Chinese drywall, corrosion linked

MIAMI — What thousands of homeowners nationwide have believed about Chinese drywall was validated Monday, when the Consumer Product Safety Commission said there is a link between the imported material and problems with corrosion in homes that have it.

The conclusion followed testing at 51 homes in Florida, Alabama, Louisiana, Mississippi and Virginia that found "a strong association between the problem drywall, the hydrogen sulfide levels in homes with that drywall and corrosion in those homes."

Homeowners have been complaining for about a year to federal and state government agencies that their homes smell of sulfur or rotten eggs, that the copper in their air-conditioning units and electrical wires in their homes is corroding and that other metals are turning black. They have also reported problems breathing, headaches and nosebleeds.

But until this week, no agency had officially linked corrosion problems with drywall. The commission is still investigating the link between wallboard and health concerns.

Monday's report said chemicals found in the homes tested were at levels lower than what might be expected to cause irritation, but the combination of those compounds with other substances could lead to the symptoms families are experiencing.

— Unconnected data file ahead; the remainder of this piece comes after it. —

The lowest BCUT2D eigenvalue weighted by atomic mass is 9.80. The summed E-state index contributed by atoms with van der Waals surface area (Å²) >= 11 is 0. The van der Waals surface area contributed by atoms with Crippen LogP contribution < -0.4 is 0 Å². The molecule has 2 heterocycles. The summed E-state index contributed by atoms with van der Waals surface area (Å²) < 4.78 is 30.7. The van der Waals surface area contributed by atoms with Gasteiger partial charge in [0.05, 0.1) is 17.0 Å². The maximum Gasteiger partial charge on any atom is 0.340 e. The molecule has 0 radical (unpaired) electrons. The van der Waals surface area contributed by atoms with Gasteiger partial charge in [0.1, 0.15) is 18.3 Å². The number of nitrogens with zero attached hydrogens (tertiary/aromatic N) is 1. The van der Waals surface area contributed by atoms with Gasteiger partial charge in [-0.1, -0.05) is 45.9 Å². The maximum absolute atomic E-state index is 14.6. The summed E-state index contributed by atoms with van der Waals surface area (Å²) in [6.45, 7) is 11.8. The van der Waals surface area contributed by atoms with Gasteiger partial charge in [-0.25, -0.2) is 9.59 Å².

The agency cautioned that not all Chinese drywall is a source of problems.

"Not all drywall is alike," said Jack McCarthy, president of Environmental Health and Engineering, which conducted the testing for the Consumer Product Safety Commission. "Not all Chinese drywall is alike. It depends on what it's made of — not the country it came from."

Commission spokesman Scott Wolfson said the agency is "not limited in the scope of our investigation to just Chinese drywall."

To date, the commission has received 2,091 complaints from residents in 32 states, the District of Columbia and Puerto Rico who believe their health symptoms or the corrosion of certain metal components are related to Chinese drywall. The majority — more than 1,400 — are from Florida residents.

The next phase of the agency's work is finding ways to identify problem drywall and ways to treat homes that have it.